Once again, with great disappointment, TO350 responds to the news that the TMX has been green-lighted by the federal government.
In May, the parts per million of CO2 in the atmosphere reached a new high of 414.8. This represents the seventh consecutive year that global levels have risen steeply. Prior to the industrial use of fossil fuels, we were at a level of about 280 and 350 is considered a safe upper limit.
Most Canadians know that things can not go on as they are - not if we want a livable planet for our children, not if we want Canada to keep up with a clean energy transition, not if we want to lessen the chances of irreversible, runaway climate crisis.
Some of us are also aware that the changes - wide sweeping, cross-sector changes - must begin now and happen rapidly, that the climate crisis poses an all-out emergency.
This stance is not fear-mongering, hysterical, or the domain of far-left environmentalists. This stance is supported by the best science of the day. It is also supported by practical experience - Floods in Ontario have quadrupled since 1980 . There were 1,325 forest fires last summer. Tics have multiplied in Southern Ontario, and the threat of Lyme disease is on the rise.
In 2013, floods cost upwards of $940 million in damage in Ontario and in the first nine months of last year, the Insurance Bureau of Canada estimated that extreme weather had caused about a billion in damage.
In Canada, temperatures are projected to increase at more than twice the global rate with warming of 6.5°C possible by the end of the century. The number of days above 30 Celsius in Toronto could almost double by 2050 and 240 people a year are expected to die due to heat-related illness. The global impacts threaten clean air, safe drinking water, sufficient food and secure shelter.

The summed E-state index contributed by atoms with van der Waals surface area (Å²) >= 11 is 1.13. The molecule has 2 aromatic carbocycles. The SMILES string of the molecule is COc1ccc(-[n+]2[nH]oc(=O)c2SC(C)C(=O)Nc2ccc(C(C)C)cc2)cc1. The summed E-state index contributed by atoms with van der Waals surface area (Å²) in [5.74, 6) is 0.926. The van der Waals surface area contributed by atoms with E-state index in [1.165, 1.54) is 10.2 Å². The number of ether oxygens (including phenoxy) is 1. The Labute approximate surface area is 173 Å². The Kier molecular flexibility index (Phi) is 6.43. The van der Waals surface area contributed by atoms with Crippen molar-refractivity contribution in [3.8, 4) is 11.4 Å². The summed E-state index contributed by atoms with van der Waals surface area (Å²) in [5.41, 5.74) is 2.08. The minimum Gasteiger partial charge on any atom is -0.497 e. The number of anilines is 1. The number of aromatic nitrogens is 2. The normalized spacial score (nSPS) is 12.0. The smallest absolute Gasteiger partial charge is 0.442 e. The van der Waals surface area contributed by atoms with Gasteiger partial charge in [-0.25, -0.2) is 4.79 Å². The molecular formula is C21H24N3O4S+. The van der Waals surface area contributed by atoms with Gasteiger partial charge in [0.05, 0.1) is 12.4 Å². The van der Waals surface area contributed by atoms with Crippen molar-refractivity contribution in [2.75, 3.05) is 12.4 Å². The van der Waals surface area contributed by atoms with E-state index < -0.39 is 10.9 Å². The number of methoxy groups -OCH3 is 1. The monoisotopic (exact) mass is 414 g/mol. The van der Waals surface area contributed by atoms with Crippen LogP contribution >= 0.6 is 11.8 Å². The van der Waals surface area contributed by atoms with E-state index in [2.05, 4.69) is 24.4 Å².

As Greta Thunberg, student strike activist said in her speech at Davos in January, “I want you to act as if our house is on fire. Because it is.” We need to decrease emissions now.
In Canada, the oil and gas industry is our biggest emitter and the tar sands contribute the most to that pollution. The continued planned high output from this sector places an unfair burden for reducing emissions on other Canadian sectors and short circuits our efforts to keep global temperatures from escalating.
The idea, for the TMX, is to sell Canada’s bitumen - a cheaper, harder to refine and dirtier oil than conventional crude - to other countries. This plan has a few repercussions. For example, Canada is currently not held responsible for the emissions caused when our oil is bought and burned offshore - 80% of the emissions! Producing and selling our tar sands oil will most certainly prolong the global clean energy transition and make meeting our international commitments unlikely. In effect, Canada plans to continue to profit from the extractive economy, while the most vulnerable experience a disproportionate amount of the consequences.
Studies like the “Sky’s Limit” reports done by Oil Change International show that we can no longer expand fossil fuel infrastructure. Studies that reveal emissions from Canadian tar sands are up to 64% higher than reported and methane/CO2 from thawing permafrost up to two times higher than expected, show the situation is ever more critical.
As of now, 2019, there is no carbon budget left to exploit. We must get to net-zero emissions and also throw our weight behind carbon drawdown methods.